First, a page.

The increasing criminalization of children has become a major crisis. Children are being suspended and expelled from school and incarcerated in the juvenile and adult justice systems at alarming rates and at younger and younger ages.
This increased incarceration is not due to an increase in serious delinquent or violent criminal behavior by young people. Juvenile arrests for violent crimes grew rapidly in the late 1980s and peaked in 1994, but then began falling.
Between 1994 and 2003, the juvenile arrest rate for violent offenses — murder, forcible rape, robbery and aggravated assault — fell 48 percent to its lowest level since 1980. So if actual crime is not the cause for the rise in incarceration rates, what is?
One piece of the puzzle is the rise of "zero tolerance" policies in schools. Schools began adopting these policies in the late 1980s, taking the term from the war on drugs. These policies hit the national level when President Bill Clinton signed the Gun-Free Schools Act of 1994, requiring a one-calendar-year expulsion for possession of a firearm and referral of law-violating students to the juvenile or criminal justice systems.
Most states and local school districts responded to the new law by broadening the mandate of zero tolerance beyond the federal mandate of weapons to include drugs, alcohol, fighting, threats or swearing. Many school boards continue to toughen their policies, experimenting with permanent expulsion for certain offenses. Others have begun to apply suspensions and expulsions to behavior that occurs outside of school.
While zero tolerance once applied to serious offenses involving safety, it is now an overarching and catch-all disciplinary approach for real, perceived and imaginary weapons and "misbehavior" that is defined by highly subjective terms like "disruption" and "disrespect." Aspirin, Certs and Midol are considered drugs. Paper clips, nail files, scissors and spitballs are considered weapons.
Punishment through exclusion is the overwhelming response. From 1974 to 2000, the number of students suspended from school increased from 1.7 million each year to 3.1 million. While zero tolerance has a place as a response to truly dangerous behavior, children should not be put out of school for any reason other than posing a real threat to themselves or others.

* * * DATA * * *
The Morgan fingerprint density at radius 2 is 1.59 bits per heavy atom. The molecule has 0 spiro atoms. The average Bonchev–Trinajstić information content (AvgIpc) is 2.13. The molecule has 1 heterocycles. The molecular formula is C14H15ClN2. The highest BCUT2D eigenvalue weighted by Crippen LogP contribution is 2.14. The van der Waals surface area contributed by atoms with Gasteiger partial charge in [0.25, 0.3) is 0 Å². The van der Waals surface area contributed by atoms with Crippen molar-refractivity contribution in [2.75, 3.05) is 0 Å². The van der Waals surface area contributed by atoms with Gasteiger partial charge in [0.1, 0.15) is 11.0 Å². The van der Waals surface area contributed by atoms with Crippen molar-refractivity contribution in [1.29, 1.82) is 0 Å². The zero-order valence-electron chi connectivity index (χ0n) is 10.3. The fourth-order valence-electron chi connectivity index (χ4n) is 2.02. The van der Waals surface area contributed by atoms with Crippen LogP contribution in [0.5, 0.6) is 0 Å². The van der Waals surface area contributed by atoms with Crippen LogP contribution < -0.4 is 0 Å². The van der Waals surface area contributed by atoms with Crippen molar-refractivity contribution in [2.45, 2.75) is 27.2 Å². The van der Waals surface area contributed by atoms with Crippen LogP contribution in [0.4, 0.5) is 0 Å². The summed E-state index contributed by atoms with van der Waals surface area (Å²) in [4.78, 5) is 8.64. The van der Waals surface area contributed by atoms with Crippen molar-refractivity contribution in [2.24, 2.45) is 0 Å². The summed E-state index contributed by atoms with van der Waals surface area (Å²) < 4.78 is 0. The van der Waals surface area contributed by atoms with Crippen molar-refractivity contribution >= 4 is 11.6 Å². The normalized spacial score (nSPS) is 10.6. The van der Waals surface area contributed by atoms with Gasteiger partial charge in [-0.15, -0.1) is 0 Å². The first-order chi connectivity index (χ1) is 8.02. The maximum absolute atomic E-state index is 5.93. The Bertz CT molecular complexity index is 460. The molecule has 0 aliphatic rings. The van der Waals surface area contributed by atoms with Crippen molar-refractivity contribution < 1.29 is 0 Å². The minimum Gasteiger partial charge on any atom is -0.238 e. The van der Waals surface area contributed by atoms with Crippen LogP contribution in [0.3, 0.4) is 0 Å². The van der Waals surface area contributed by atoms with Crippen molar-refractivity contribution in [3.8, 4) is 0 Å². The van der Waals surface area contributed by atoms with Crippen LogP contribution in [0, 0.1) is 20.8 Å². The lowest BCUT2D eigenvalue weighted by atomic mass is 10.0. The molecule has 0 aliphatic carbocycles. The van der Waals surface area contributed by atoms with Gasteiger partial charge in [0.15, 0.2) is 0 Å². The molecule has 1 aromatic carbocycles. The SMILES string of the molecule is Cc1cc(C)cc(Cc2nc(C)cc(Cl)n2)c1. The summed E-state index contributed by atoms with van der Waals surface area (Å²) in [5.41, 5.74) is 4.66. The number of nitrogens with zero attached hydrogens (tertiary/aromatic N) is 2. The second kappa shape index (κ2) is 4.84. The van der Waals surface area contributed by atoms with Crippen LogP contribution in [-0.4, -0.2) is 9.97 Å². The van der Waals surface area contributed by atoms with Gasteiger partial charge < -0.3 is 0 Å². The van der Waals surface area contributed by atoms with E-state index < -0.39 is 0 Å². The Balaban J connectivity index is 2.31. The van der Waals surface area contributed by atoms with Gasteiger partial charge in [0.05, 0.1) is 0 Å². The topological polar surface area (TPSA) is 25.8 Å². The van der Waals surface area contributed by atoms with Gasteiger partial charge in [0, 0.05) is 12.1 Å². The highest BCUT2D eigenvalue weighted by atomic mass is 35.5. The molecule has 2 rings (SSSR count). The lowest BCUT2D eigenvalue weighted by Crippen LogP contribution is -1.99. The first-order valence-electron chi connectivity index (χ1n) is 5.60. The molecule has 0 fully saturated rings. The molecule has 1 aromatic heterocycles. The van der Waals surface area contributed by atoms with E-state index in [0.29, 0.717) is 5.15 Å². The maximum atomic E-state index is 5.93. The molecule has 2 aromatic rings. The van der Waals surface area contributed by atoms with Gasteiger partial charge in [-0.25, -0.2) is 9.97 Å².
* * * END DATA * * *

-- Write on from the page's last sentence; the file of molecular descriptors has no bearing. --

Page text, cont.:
Another disturbing piece of the increased criminalization of children is the growing numbers of children sent into the adult criminal justice system. Approximately 250,000 teens under 18 enter the adult criminal justice system every year. More than half have been charged with nonviolent drug or property offenses.
The idea of youth serving "adult time for adult crime" grew in popularity in response to a sharp increase in drug and firearms violations. But the vast majority of teens tried and sentenced in adult court are not the serious, violent, chronic offenders.
Another huge factor in the increased criminalization of children stems from untreated mental health problems among children. Seventy-five percent of children in the juvenile justice system have mental health problems.
Finally, a key piece of the increase stems from the disparate treatment of Black and Brown children in the juvenile and criminal justice systems. Minority youth make up 34 percent of the adolescent population and 62 percent of juveniles confined to public facilities. In 1999, Blacks outnumbered Whites nearly 2-to-1 in the number of youth under 18 admitted to adult state prisons. For drug charges, the ratio was more than 8-to-1. A Black youth is 48 times more likely than a White youth to be incarcerated for comparable drug offenses.
The road that has been taking more and more of our children to prison and away from their homes and schools and communities and off the path to college and productive futures is long and twisted. But we don't have to keep allowing our children to be led astray.
It's time for caring adults to stand up and demand we change course.
Marian Wright Edelman is founder and president of the Children's Defense Fund.